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Ken Robinson Appointed Senior Advisor to the President of the J. Paul Getty Trust

World-Renowned Educator to Expand and Strengthen Getty's Educational Mission

September 25, 2001

Ken Robinson

Los Angeles--Barry Munitz, president and chief executive officer of the J. Paul Getty Trust, has announced the appointment of Ken Robinson as his senior advisor for education. Working closely with the Getty Museum, Research Institute, Conservation Institute, and Grant Program, Robinson will provide Trust-wide leadership to develop integrated policies and programs related to education.

"The Getty's mission is first and foremost educational," commented Munitz, "and we are fortunate to have someone of Ken's vision and reputation join our team to help focus our efforts and maximize our educational outreach and impact. The Getty is already making important, ongoing contributions in education--through our museum, grant program, Web site, and a new PBS film. Under Ken's leadership, we will seek new opportunities to support policy discussion, research, and special initiatives to help meet the educational demands of the 21st century."

Robinson and his family have relocated to Los Angeles from their home in England, where he was a tenured professor of arts education at the University of Warwick, as well as a prolific author and acclaimed international speaker. In this new role, Robinson will refine and expand the Getty's domestic and international priorities in the education arena, working with the Getty program directors to formulate goals and priorities that further the Getty's educational mission and undertake new external initiatives and partnerships across the arts, education, and business sectors. Prior to his appointment as senior advisor at the Getty, Robinson served as an international consultant to the Getty.

"I look forward to working with the entire Getty Trust to develop and support new strategies for education, from K-12 through lifelong learning," said Robinson. "In keeping with the Getty's global outlook, we will be seeking opportunities to work locally in Los Angeles, as well as nationally and internationally--not only in arts education, which is crucial to developing creativity and broad cultural understanding, but across the business, arts, and education sectors."

Robinson earned his Ph.D. in 1981 from the University of London for research in drama and theater in education. He has authored numerous books and reports on the arts, education, and business in contemporary society. Publications include Arts Education in Europe, an international study commissioned by the Council of Europe on creative and cultural education in 22 European countries; All Our Futures: Creativity, Culture and Education, the report of a national commission in the UK; and his most recent book, Out of Our Minds: Learning to be Creative (Capstone-Wiley 2001).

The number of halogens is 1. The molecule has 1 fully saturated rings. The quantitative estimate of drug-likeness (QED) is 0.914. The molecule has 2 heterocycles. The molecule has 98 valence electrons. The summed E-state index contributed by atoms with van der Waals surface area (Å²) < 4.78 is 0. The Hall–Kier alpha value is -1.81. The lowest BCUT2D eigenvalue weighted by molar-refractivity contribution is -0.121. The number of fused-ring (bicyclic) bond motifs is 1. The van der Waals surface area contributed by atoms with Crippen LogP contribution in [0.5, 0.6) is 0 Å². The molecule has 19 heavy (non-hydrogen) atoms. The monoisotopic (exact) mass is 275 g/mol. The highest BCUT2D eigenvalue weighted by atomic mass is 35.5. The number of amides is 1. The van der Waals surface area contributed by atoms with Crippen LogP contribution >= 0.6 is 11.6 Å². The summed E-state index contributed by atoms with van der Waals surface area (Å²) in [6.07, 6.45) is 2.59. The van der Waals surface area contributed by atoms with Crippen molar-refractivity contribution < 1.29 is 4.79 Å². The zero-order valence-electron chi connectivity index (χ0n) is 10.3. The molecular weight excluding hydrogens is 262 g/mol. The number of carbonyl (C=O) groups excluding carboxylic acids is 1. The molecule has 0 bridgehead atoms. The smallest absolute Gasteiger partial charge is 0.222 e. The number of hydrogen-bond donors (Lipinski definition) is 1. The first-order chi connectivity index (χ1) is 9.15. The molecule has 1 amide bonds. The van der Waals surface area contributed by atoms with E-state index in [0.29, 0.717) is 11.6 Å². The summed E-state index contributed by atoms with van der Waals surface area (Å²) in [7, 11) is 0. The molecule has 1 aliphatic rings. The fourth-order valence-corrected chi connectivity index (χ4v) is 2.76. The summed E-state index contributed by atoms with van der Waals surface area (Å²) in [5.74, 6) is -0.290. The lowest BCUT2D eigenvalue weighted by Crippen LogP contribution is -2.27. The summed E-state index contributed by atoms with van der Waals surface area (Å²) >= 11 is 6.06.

Robinson's distinguished career also includes service to key government committees and heads of state. He contributed, through the Getty, to former U.S. President Bill Clinton's "Goals 2000" initiative to establish national standards for arts education. In 1998 the joint Secretaries of State of the United Kingdom appointed Robinson chairman of the National Advisory Committee on Creative and Cultural Education. In 2000, he was invited to work with the Ministers of the Northern Ireland Assembly to develop a strategy for creative and cultural education in Northern Ireland. The resulting strategy, "Unlocking Creativity: Making it Happen," was launched by Robinson and the Ministers in Belfast in June 2001. He served as keynote speaker at Buckingham Palace for the 1999 Royal Society of Arts "President's Forum on Creativity," chaired by the Duke of Edinburgh. As education consultant to the Council of Europe, Robinson authored a report for UNESCO's World Commission on Culture and Development and was director of the Council's European project on "Culture, Creativity and the Young." He also influenced the framing of England's national curriculum as director of The Arts in Schools Project, a national initiative to develop the arts in primary and secondary schools throughout England and Wales.

More than 200 European companies voted Robinson "Speaker of the Year 2000" at a convention hosted by the European organization Speakers for Business. He has chaired and given keynote lectures to senior conferences in Britain, Europe, Australia, Canada, the United States, and Asia.

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About the Getty:

The J. Paul Getty Trust is an international cultural and philanthropic institution devoted to the visual arts that features the Getty Conservation Institute, the Getty Foundation, the J. Paul Getty Museum, and the Getty Research Institute. The J. Paul Getty Trust and Getty programs serve a varied audience from two locations: the Getty Center in Los Angeles and the Getty Villa in Malibu.

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J. Paul Getty Trust Mission Statement
The J. Paul Getty Trust is an international cultural and philanthropic institution that focuses on the visual arts in all their dimensions, recognizing their capacity to inspire and strengthen humanistic values. The Getty serves both the general public and a wide range of professional communities in Los Angeles and throughout the world. Through the work of the four Getty programs—the Museum, Research Institute, Conservation Institute, and Foundation—the Getty aims to further knowledge and nurture critical seeing through the growth and presentation of its collections and by advancing the understanding and preservation of the world's artistic heritage. The Getty pursues this mission with the conviction that cultural awareness, creativity, and aesthetic enjoyment are essential to a vital and civil society.